Felix Meissner Laboratory

Intercellular Communication

Which protein signals are sent and received by immune cells to initiate and resolve inflammatory reactions?

Project details

Protective immunity relies on the coordinated interplay of numerous cell types - each with their own function. At the molecular level, cells communicate mostly through proteins produced by ‘sending cells’ acting on receptors of ‘receiving cells’. As protein ligands and receptors are the largest target group of FDA-approved drugs, intercellular signaling circuits are of clinical relevance for precision diagnostics and inflammation-resolving therapeutic strategies.

The comprehensive and unbiased examination of proteins with extracellular functions, however, has largely lagged behind due to technical limitations. While traditional assays employ antibodies to determine abundances of such proteins (like interleukins or their corresponding receptors), their utility is limited by antibody availability and prior knowledge of molecular and functional relationships. In contrast, MS-based proteomics characterizes intercellular immune signals unbiasedly on the systems-level.

We have pioneered such investigations, leading to the discovery of intercellular signaling circuits that regulate inflammation or are altered in pathology (Meissner 2013, Rieckmann 2018). Proteins released in the context of of programmed cell death further emerged as an exciting avenue for discovery of danger and damage-released proteins, with potential implications for chronic inflammatory diseases and cancer.

We are currently studying intercellular signals of tissue-resident and infiltrating immune cells in the context of metaflammation, neurodegeneration and cancer. Intriguingly, our studies revealed previously undescribed released and post-translationally modified protein variants with novel and divergent extracellular bioactivities, suggesting a general underestimation of intercellular protein functions. We are currently characterizing the physiology of some of these proteins, their corresponding receptors and induced cellular programs.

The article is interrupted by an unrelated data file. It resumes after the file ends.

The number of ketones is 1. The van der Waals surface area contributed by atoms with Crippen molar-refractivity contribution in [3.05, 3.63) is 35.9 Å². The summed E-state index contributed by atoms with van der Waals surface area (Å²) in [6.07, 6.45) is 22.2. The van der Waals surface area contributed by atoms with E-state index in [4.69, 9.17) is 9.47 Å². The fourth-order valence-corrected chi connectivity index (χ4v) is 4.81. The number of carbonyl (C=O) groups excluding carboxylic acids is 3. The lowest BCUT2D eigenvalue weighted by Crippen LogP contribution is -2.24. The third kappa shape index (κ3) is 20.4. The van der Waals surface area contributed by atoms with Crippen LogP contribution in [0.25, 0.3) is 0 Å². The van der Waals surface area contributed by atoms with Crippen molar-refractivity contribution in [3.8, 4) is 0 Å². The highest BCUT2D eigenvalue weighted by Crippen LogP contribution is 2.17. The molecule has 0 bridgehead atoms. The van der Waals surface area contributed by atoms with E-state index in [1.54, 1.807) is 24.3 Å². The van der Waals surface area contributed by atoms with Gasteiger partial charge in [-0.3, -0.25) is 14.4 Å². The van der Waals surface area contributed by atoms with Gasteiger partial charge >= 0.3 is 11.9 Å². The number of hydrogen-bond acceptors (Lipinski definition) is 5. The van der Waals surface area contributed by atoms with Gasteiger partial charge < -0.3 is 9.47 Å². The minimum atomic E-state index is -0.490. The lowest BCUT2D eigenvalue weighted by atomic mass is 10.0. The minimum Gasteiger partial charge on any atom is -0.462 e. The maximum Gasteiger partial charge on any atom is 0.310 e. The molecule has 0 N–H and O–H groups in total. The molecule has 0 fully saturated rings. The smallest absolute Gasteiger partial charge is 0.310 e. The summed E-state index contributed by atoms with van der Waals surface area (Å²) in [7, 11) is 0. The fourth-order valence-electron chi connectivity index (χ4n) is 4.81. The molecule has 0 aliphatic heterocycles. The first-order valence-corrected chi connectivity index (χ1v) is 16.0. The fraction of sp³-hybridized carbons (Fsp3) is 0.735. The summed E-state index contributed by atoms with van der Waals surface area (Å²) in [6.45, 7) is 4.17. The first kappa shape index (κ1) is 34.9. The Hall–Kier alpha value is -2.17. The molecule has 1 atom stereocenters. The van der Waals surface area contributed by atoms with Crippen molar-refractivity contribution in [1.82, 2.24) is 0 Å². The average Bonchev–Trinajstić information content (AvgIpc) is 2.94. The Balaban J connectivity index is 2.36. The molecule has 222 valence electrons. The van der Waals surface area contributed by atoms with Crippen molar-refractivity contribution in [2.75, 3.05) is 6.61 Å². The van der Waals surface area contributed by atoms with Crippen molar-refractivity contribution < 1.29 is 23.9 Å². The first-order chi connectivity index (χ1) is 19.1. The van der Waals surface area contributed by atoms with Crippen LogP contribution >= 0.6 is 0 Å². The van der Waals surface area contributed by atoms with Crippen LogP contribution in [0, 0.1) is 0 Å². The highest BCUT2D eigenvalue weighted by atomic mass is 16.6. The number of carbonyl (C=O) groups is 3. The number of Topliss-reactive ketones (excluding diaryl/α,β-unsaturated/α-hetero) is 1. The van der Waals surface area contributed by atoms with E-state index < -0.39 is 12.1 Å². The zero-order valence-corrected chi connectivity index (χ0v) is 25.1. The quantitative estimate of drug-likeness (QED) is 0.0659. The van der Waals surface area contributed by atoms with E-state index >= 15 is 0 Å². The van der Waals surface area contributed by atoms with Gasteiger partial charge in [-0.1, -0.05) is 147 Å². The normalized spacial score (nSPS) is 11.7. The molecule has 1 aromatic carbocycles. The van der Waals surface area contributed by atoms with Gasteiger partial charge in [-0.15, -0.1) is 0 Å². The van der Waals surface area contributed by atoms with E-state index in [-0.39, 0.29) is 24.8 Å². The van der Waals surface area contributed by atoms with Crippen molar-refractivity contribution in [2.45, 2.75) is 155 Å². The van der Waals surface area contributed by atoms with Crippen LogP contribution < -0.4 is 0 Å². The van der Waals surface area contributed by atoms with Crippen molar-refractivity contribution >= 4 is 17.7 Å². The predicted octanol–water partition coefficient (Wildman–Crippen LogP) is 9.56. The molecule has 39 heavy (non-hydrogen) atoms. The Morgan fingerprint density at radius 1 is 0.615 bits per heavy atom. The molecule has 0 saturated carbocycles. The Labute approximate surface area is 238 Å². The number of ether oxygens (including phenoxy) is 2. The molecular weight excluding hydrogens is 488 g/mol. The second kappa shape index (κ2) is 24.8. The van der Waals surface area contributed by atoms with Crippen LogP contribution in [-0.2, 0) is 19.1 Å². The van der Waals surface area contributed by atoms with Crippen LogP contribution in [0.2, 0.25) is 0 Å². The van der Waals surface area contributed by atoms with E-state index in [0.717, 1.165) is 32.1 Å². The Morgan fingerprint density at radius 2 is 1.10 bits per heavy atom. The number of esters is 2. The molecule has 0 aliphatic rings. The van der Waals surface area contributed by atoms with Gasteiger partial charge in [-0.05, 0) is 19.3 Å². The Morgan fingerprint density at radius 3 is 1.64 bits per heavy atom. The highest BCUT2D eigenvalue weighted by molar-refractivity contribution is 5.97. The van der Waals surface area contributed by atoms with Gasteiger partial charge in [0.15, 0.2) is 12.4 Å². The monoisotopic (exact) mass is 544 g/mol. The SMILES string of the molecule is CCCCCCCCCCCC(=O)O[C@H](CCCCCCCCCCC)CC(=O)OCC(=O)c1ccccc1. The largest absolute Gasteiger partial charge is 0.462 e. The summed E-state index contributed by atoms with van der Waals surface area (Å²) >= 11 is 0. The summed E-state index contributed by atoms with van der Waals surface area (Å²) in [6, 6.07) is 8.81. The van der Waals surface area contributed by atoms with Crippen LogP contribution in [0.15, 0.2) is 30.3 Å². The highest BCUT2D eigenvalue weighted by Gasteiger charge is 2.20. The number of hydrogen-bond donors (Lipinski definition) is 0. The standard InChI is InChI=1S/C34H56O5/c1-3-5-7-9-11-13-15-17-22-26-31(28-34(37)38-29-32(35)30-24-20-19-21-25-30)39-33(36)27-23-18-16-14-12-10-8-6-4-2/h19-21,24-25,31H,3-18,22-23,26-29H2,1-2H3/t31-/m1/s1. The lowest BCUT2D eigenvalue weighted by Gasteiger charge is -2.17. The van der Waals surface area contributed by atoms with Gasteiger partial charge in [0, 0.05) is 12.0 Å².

Project-related publications

Social network architecture of human immune cells unveiled by quantitative proteomics

Rieckmann JC, Geiger R, Hornburg D, Wolf T, Kveler K, Jarrossay D, Sallusto F, Shen-Orr SS, Lanzavecchia A, Mann M, Meissner F.

Nat Immunol. 2017 May;18(5):583-593. doi: 10.1038/ni.3693. Epub 2017 Mar 6.

Direct proteomic quantification of the secretome of activated immune cells

Meissner F, Scheltema RA, Mollenkopf HJ, Mann M.

Science. 2013 Apr 26;340(6131):475-8. doi: 10.1126/science.1232578.

Quantitative and Dynamic Catalogs of Proteins Released during Apoptotic and Necroptotic Cell Death

Tanzer MC, Frauenstein A, Stafford CA, Phulphagar K, Mann M, Meissner F.

Cell Rep. 2020 Jan 28;30(4):1260-1270.e5. doi: 10.1016/j.celrep.2019.12.079.

Proteomics reveals distinct mechanisms regulating the release of cytokines and alarmins during pyroptosis

Phulphagar K, Kühn LI, Ebner S, Frauenstein A, Swietlik JJ, Rieckmann J, Meissner F.

Cell Rep. 2021 Mar 9;34(10):108826. doi: 10.1016/j.celrep.2021.108826.

Project-related funding

SFB 1335

Deutsche Forschungsgemeinschaft (DFG)



SFB 1454

Deutsche Forschungsgemeinschaft (DFG)


Deutsche Forschungsgemeinschaft (DFG)



Project-related scientists

Felix Meissner Lab
Felix Meissner Lab
Felix Meissner Lab
Felix Meissner Lab

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